I have read this:


This states that electrons are free.

Now there is a debate on this site over whether a truly free electron in vacuum can or cannot emit a photon.

Free (unbound, so not bound to a nucleus) accelerated electron cannot emit/absorb a real photon?

Can an accelerated "free" electron absorb a photon?

Based on the answers, I believe that a free electron in a vacuum cannot emit a photon. There needs to be a third party in the equation, to whom the electron relatively accelerates.

Electrons can only emit a photon when they are :

  1. either bound to an atomic system

  2. or are accelerating in a metal conductor, but these electrons are not free, they are loosely bound to the atoms

Now based on the wiki article, this is not true. Free electron lasers emit photons, and the electrons are here said to be free in a vacuum. So they are not bound to any atomic system.

The electron beam must be maintained in a vacuum, which requires the use of numerous vacuum pumps along the beam path.


  1. Now how do these truly free electrons in a vacuum emit the photons of the laser?

  2. are these electrons in the free electron laser the same as accelerating electrons in a metal conductor? So are they loosely bound to the atoms? But there are no atoms in the vacuum so how are they emitting photons?

  • $\begingroup$ Related: Do free-electron lasers actually lase? $\endgroup$ Commented Apr 14, 2019 at 17:34
  • $\begingroup$ The incoming photon is free. The only condition to get EM radiation inside the FEL is the kinetic energy of the electrons. In the FEL it is not free because get deflected by the interaction of the magnetic dipole moment fo the electron and the magnetic field of the FEL. This time quanta by quanta the kinetic energy gets converted into EM radiation. $\endgroup$ Commented Dec 15, 2020 at 4:45

1 Answer 1


You're mixing-and-matching different uses of the word "free" in ways which deeply undermine your question. Since your question does not contain a unique reference definition of that term, it is ultimately unanswerable.

Nevertheless, there's plenty to be said towards it.

  • The electrons are free in the sense that there is nothing else inside the vacuum chamber other than the electrons.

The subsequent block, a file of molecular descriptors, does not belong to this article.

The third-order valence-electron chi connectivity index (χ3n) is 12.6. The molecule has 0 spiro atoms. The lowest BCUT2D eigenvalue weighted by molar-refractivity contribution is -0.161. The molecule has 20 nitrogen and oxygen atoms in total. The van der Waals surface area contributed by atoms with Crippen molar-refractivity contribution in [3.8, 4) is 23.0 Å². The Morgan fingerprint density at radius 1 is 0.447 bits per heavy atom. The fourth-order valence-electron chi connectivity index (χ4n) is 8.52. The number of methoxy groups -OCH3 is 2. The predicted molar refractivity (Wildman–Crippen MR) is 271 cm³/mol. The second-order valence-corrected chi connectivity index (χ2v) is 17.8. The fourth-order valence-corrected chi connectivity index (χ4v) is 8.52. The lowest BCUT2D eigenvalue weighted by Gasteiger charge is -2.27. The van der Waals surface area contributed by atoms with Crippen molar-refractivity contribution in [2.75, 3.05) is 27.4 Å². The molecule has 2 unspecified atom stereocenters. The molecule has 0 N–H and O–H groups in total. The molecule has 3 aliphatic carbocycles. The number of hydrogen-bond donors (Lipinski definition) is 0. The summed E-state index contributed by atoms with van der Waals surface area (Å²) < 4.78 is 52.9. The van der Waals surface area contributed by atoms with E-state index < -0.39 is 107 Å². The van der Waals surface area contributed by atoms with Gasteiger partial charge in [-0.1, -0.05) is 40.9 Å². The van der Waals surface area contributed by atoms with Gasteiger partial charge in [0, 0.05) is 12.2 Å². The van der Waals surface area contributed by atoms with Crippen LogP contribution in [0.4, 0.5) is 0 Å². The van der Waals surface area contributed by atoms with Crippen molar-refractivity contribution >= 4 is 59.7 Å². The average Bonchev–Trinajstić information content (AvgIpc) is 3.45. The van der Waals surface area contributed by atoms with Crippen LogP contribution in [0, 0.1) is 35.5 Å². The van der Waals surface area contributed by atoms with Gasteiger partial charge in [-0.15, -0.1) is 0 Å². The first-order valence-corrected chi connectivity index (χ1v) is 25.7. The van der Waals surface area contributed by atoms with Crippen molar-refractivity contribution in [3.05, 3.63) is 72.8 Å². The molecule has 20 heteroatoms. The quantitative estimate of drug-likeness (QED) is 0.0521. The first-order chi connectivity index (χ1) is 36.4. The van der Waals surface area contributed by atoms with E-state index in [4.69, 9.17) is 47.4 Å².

• However, the electrons are not 'free' in the sense of the results you're finding contradictions with, which would require those 'free' electrons to move in perpetual uniform rectilinear motion in the absence of collisions. The electrons in an FEL are not in rectilinear motion - they are being driven by the magnets in the undulator, so they are accelerating, and in the process they emit synchrotron radiation.

    There is nothing specific to FELs as regards your query here: you get exactly the same apparent contradictions if you consider the emission of radiation in any synchrotron. You have magnets making the electrons accelerate, and in the process they emit radiation.

    The results you've quoted are based on the fact that you cannot add a null four-vector to a timelike four-momentum and get another timelike four-momentum with the same mass. (This is pretty technical, but it is extremely important. If you do not fully and deeply understand that reasoning, then everything else here is just words in vacuum.) Electrons in vacuum do not need to be "bound" in order to absorb or emit photons - they just need to have some other system, with a timelike four-momentum, with which to exchange momentum and energy. For electrons in a synchrotron or an FEL, that slot is filled by the magnets in the synchrotron or the undulator, respectively.

  • $\begingroup$ thank you so much! so the electrons do not need to be bound to an atomic system. they just need to interact with the magnetic field via virtual photons right? that is where they gain the kinetic energy from to accelerate, thus making them able to emit photons. So when they emit the photons, they lose kinetic energy, but they gain kinetic energy from the magnetic field's virtual photons. the magnetic field has a timelike four momentum, and so the electrons can exchange momentum and energy with it when emitting a photon? $\endgroup$ Commented Apr 14, 2019 at 17:47
  • $\begingroup$ "the magnetic field has a timelike four momentum" - no. The magnetic field mediates the transfer of momentum between the electrons and the magnet, which has a timelike four-momentum. The virtual-photon picture has its uses, but it's prone to leading down all sorts of wrong alleys (many of which you seem to be taking). $\endgroup$ Commented Apr 14, 2019 at 19:13

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